The struggle over the future of the Affordable Care Act (ACA), popularly known as Obamacare, ended a crucial round last month, when, in the Senate, three Republicans–Susan Collins, John McCain, and Lisa Murkowski–joined Democrats in voting down the so-called “skinny repeal.” Despite Republican majorities in both houses of Congress, and despite the president’s scornful goading, the GOP has at long last stopped in its tracks: it has heard, from far off in the hinterland, the howl of the people. To repeal the Affordable Care Act, to discontinue its hallmark features, has become politically unacceptable in the US.
Partisan representations of the bill notwithstanding, the guarantee of affordable medical coverage for all, which is at the heart of “Obamacare,” has become a grail to the American people. Kate Zernike and Abby Goodnough of the New York Times co-authored a fascinating article describing how a sea-change in popular sentiment, running increasingly in support of the ACA, has occurred along with its threatened repeal. First-hand understanding of the bill’s provisions and benefits are driving Americans to an acceptance of universal coverage that makes the GOP’s top-down rhetoric a tougher sell. Americans do not want to return to the “bad old days” when insurers could turn sick or at-risk customers away. They do not want millions of Americans who are now insured to lose the benefits guaranteed them under the ACA.
Politically, then, the President and the GOP face the issue of how to Affordable Care their own. (After all, it has the makings of a smashing success!) During the presidential campaign, then-candidate Trump wasn’t at the forefront of those calling for the ACA’s repeal. He was the reasonable candidate then, wanting to find solutions that would remedy the defects of the legislation. During the debates, he suggested eliminating state-level restrictions to allow insurers to create pools across state lines. Ironically, President Trump has since decided that scapegoating others is essential to his popularity, a conviction that has led him away from an approach to health care that was more constructive and reasoned. Has the President never heard the saying, “Revenge is a dish that is best served cold”?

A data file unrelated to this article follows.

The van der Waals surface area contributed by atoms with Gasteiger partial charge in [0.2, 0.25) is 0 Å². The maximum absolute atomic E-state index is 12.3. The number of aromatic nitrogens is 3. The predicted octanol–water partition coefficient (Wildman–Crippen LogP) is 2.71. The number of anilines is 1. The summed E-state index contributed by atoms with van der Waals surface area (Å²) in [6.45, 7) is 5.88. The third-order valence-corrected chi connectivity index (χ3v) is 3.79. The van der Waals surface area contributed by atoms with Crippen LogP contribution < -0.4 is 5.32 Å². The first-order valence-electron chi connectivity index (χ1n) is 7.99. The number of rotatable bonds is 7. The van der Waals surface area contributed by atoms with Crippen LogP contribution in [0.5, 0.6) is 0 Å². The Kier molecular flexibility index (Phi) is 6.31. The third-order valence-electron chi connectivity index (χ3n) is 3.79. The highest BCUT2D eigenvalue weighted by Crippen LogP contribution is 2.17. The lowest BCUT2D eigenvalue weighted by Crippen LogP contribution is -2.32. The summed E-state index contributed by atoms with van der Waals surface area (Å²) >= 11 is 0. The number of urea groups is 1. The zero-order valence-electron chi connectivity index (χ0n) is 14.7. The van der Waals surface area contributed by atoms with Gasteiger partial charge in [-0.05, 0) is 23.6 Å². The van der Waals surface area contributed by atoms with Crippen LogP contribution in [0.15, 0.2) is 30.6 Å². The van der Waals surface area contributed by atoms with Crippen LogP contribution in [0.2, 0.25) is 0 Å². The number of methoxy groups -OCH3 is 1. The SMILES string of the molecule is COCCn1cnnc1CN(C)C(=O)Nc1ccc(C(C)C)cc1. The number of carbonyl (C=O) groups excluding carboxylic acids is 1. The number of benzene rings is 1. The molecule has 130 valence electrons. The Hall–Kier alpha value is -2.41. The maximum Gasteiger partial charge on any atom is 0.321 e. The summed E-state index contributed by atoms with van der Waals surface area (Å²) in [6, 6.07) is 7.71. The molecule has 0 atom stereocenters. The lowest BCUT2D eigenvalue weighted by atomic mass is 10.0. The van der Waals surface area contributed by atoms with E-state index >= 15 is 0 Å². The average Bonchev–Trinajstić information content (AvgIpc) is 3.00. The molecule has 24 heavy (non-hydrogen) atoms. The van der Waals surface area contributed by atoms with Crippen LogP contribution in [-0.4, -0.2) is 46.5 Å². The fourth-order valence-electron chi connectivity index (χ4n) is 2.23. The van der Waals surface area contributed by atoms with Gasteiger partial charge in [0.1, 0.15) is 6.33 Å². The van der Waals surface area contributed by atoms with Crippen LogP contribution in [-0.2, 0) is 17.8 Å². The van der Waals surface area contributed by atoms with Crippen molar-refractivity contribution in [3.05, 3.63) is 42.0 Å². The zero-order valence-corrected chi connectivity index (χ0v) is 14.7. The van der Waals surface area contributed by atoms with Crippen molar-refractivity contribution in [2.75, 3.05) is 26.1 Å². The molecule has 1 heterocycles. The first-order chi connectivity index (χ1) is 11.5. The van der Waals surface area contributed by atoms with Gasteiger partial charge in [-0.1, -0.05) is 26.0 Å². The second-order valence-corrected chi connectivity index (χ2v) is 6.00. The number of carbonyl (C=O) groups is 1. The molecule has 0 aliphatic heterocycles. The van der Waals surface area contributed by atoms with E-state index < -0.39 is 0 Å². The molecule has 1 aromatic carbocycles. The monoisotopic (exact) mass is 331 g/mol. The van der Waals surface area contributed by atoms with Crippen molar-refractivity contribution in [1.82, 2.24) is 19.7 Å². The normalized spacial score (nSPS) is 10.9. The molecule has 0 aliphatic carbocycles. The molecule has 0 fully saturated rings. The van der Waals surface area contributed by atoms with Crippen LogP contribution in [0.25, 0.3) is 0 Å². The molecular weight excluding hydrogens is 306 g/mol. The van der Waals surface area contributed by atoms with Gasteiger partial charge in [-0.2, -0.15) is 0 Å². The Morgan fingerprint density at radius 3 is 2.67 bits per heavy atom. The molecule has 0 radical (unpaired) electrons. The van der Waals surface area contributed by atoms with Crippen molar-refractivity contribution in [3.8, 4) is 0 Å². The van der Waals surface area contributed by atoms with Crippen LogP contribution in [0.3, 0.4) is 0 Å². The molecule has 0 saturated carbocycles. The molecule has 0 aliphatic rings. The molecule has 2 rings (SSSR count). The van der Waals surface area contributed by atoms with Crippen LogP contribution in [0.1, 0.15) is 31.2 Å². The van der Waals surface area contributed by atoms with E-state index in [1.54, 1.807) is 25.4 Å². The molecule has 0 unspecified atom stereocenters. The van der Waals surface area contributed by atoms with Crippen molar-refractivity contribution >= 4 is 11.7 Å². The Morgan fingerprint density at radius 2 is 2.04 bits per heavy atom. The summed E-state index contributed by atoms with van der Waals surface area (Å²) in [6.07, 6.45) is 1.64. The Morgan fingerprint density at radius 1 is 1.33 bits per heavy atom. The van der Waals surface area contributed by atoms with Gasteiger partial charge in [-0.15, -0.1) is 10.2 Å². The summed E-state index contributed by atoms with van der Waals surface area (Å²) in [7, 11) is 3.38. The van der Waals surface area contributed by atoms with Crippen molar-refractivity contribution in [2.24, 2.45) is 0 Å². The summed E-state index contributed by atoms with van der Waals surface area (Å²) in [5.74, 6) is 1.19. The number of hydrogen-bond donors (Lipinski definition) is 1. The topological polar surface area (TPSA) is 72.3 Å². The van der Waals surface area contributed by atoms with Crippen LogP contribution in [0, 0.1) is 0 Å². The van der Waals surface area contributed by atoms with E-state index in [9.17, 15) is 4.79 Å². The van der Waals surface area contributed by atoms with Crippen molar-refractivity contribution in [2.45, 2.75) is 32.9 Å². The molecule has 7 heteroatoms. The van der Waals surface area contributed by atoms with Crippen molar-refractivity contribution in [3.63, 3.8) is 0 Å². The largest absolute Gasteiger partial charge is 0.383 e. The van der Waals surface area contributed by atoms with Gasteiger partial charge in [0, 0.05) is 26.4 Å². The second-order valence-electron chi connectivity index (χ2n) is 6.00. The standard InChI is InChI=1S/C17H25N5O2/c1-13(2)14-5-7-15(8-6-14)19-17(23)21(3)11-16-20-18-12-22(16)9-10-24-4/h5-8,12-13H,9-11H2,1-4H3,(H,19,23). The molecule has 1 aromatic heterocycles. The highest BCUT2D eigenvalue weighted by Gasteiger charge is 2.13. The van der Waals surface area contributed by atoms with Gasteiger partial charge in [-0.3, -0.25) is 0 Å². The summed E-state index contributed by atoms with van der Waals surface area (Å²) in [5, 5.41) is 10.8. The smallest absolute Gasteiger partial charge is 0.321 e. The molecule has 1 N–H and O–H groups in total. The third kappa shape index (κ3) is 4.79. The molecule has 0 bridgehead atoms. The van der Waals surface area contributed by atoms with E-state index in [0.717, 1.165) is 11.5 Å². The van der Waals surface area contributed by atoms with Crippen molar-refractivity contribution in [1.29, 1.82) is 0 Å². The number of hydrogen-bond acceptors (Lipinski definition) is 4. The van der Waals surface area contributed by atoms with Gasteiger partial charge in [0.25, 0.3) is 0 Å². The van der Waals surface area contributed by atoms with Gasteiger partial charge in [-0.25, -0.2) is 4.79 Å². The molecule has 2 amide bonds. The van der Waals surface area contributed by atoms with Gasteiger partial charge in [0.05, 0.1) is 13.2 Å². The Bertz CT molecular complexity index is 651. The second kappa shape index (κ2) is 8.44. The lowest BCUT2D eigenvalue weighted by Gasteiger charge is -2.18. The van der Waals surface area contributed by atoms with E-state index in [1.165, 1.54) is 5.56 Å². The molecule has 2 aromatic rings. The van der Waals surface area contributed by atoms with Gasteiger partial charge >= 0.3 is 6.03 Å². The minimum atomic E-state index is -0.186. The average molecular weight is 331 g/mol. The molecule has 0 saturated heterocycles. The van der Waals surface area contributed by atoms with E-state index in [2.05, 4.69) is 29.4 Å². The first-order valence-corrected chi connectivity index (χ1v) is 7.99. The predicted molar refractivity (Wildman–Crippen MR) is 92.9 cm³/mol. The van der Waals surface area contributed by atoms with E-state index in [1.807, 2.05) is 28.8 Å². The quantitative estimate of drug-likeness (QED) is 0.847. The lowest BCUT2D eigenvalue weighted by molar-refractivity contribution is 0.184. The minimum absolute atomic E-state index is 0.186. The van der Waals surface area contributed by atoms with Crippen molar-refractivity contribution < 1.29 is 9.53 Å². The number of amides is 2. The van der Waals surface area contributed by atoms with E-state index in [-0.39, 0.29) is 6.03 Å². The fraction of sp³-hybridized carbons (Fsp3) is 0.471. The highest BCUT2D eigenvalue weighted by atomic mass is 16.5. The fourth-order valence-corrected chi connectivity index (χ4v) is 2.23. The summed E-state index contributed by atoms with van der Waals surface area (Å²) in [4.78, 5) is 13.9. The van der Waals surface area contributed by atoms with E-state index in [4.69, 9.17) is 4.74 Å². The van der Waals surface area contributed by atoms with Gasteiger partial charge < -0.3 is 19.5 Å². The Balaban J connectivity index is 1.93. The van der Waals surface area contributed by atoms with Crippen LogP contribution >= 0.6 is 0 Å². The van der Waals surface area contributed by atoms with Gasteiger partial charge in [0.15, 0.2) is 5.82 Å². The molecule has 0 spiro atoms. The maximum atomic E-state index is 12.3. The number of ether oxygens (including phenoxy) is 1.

Were I a Republican, I would vow never to utter the word “Obamacare” again. Members of the Republican Party stand to become heroes by repairing the Affordable Care Act and re-branding it to heighten its associations with compassion and inclusion. Forget about wreaking revenge on Obama. Listen to the people. Collaborate with Democrats. Deliver a shared triumph to the nation. It will matter far more than any partisan loss.
Image: from this source.
“The National Dime Museum” by Bernhard Gillam
is a send-up of leading American politicians circa 1884.
As usual, a very well-written post. . . . I followed the GOP plan to repeal and replace the ACA quite closely. I monitored that effort as the House struggled to get a bill passed and eventually did, albeit by a close margin. I was so disheartened when that occurred!! It was a horrible, cruel piece of legislation. . . . Then, of course, onto The Senate it went, and thankfully McCain cast his crucial vote. . . . I have had a “pre-existing” condition for years and, if it weren’t for the ACA, I would never be able to get health insurance. . . .The ACA sure isn’t perfect and in my opinion needs some serious tweaking but, all in all, it sure does have good, solid bones.
The GOP longed for the opportunity to repeal and replace–now they have the power to do so but realize that repeal amounts to political suicide. Open debate on reforming the ACA would benefit the party. Who knows? Legislators might even discover new arguments supporting compromise legislation or new justifications for a bill that, even in its current imperfect state, delivers various forms of security to Americans that were lacking before. Americans need to know that when they are sick, they can receive care without its bankrupting their families. This is a social good, benefiting not only individuals but the nation and the economy.